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GS English: Competition of Capitalists (Overview / Chapter III)

Von • Mrz 27th, 2021 • Kategorie: International


GS English (January 17, 2021):


Competition of Capitalists



Competition of Capitalists will appear continuously in the political quarterly magazine GegenStandpunkt. This page provides an overview of the table scheme as it has been finalized so far.

Updated January 17, 2021.



Competition of Capitalists

Chapter III

Increasing growth: The productivity of capitalism


§ 13 Reducing unit costs


1. The dictate of the market: reduce unit costs

2. The remedy: even more advanced capital so that fixed costs lead to a saving of labor costs

3. From the market price determining the rate of profit, to the profit-rate calculation determining the selling price

4. The method: radically changing the production process, and systematically applying the formula to the use of wage labor and its payment


§ 14 The market: Where capitalist progress does its work and is put to the test


1. Demands on the market, effect on the market: Price, mass, and speed of the turnover of goods pass their judgment on the capitalistic usefulness of productivity

2. Competing for an attribute called ‘competitiveness’

3. A progress-geared labor market, through and for a progress-geared capital growth

4. The public’s buying power: both demanded and restricted; two top products of the market: customer and advertising


§ 15 Growth through progress: a new catalog of tasks for the lawgiver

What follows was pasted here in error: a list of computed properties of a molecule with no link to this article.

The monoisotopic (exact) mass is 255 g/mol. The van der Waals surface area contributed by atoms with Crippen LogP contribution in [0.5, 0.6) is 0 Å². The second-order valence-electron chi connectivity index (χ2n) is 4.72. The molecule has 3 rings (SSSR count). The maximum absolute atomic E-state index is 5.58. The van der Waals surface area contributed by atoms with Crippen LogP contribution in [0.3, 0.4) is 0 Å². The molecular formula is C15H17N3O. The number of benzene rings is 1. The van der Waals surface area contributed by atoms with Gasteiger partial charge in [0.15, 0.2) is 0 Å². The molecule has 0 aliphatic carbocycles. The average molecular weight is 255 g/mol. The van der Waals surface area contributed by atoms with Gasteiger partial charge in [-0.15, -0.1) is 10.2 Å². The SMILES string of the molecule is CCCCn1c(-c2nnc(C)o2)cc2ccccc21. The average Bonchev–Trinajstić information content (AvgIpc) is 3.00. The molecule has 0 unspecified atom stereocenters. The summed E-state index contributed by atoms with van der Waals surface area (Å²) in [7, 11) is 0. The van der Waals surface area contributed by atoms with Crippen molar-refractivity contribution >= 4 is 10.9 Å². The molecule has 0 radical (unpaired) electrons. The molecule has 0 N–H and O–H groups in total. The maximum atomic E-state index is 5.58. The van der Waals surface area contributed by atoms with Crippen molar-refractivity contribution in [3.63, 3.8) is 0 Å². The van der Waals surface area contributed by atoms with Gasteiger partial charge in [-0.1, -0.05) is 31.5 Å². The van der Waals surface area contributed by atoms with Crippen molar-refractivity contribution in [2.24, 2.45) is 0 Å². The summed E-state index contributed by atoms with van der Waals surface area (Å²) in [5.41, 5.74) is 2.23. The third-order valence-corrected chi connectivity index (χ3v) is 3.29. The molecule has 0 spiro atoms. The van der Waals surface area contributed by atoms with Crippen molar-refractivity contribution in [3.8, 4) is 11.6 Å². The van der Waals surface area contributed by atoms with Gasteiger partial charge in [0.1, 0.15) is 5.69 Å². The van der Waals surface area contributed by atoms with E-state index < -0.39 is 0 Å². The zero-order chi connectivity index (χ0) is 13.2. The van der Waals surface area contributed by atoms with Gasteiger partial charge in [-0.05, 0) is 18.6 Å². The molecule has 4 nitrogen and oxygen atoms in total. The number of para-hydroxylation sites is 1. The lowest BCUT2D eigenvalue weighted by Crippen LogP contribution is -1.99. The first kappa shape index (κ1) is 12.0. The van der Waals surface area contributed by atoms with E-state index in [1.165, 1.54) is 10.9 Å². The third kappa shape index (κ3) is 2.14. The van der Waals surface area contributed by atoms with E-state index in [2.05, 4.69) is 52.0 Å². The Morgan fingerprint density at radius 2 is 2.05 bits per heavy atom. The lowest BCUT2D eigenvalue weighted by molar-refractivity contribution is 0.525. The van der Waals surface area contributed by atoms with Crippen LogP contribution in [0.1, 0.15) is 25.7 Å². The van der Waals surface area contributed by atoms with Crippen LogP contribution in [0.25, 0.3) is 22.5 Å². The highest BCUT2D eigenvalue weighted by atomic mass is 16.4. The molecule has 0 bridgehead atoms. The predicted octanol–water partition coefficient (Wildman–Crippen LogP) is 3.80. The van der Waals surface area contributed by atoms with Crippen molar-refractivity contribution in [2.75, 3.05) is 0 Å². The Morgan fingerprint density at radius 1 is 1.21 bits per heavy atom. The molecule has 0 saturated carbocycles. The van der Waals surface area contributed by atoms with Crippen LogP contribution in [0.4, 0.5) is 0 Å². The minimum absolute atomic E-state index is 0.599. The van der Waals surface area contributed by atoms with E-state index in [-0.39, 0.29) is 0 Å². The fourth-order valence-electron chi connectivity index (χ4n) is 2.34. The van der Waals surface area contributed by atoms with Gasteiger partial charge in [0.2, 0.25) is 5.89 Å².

– Within its borders

1. Legal assistance for the competition over progress through technology,[i] in the factory and on the market

2. A public foundation for science and technology

3. Legal conditions for using society’s workforce to promote growth

4. Forming and maintaining a serviceable working class

5. Dealing with troublesome protest from “the grass roots”: rejection but also recognition, and treatment as a collective welfare case

6. Making sure that capital, land ownership, buying power, and the environment work together to serve the common good

7. How the state budget divides the working class


– Beyond its borders


1. Benefit and disadvantage of progress in international competition

2. Growth policy based on protective tariffs and free trade

3. Modern location policy

4. The imperative to be competitive, and the conditional validity of local patriotism in capitalism


§ 16 Power and powerlessness of credit in the competition for competitiveness


1. Necessity and function of credit in capitalist producers’ competitive struggle for increased capital productivity

2. Speculative reality in the development of productive forces: The banking industry directs a competition that causes selection. Insolvency and bankruptcy


§ 17 The state as promoter, user, and guardian of the credit system


– Within its borders


1. New tasks for the law: Separating conscientious risk from fraud, and properly handling the regular exceptions to the required growth

2. Public debt to protect and preserve an effective credit system


– Beyond its borders


1. “Strong” or “weak” currency: The abstract summary of the nation’s world-market successes and failures, and its significance

2. Everything for a “strong” currency


§ 18 Success alongside failure, the standpoint of real and imagined victims & beneficiaries as an opinion-forming productive force


1. “Mismanagement” is popular business theory

2. “Rapacious” vs. “productive” capital is an entrenched part of cultural heritage[iv]

3. One is allowed to ask if the government should really permit some things, much less support them

4. It is lamentable that jobs end up elsewhere

5. Equally lamentable: the state of health of the environment, but saving it is compatible firstly with the economy, and secondly with technology, whose progress nobody wants to stop


The bottom line: The ethics of capitalism

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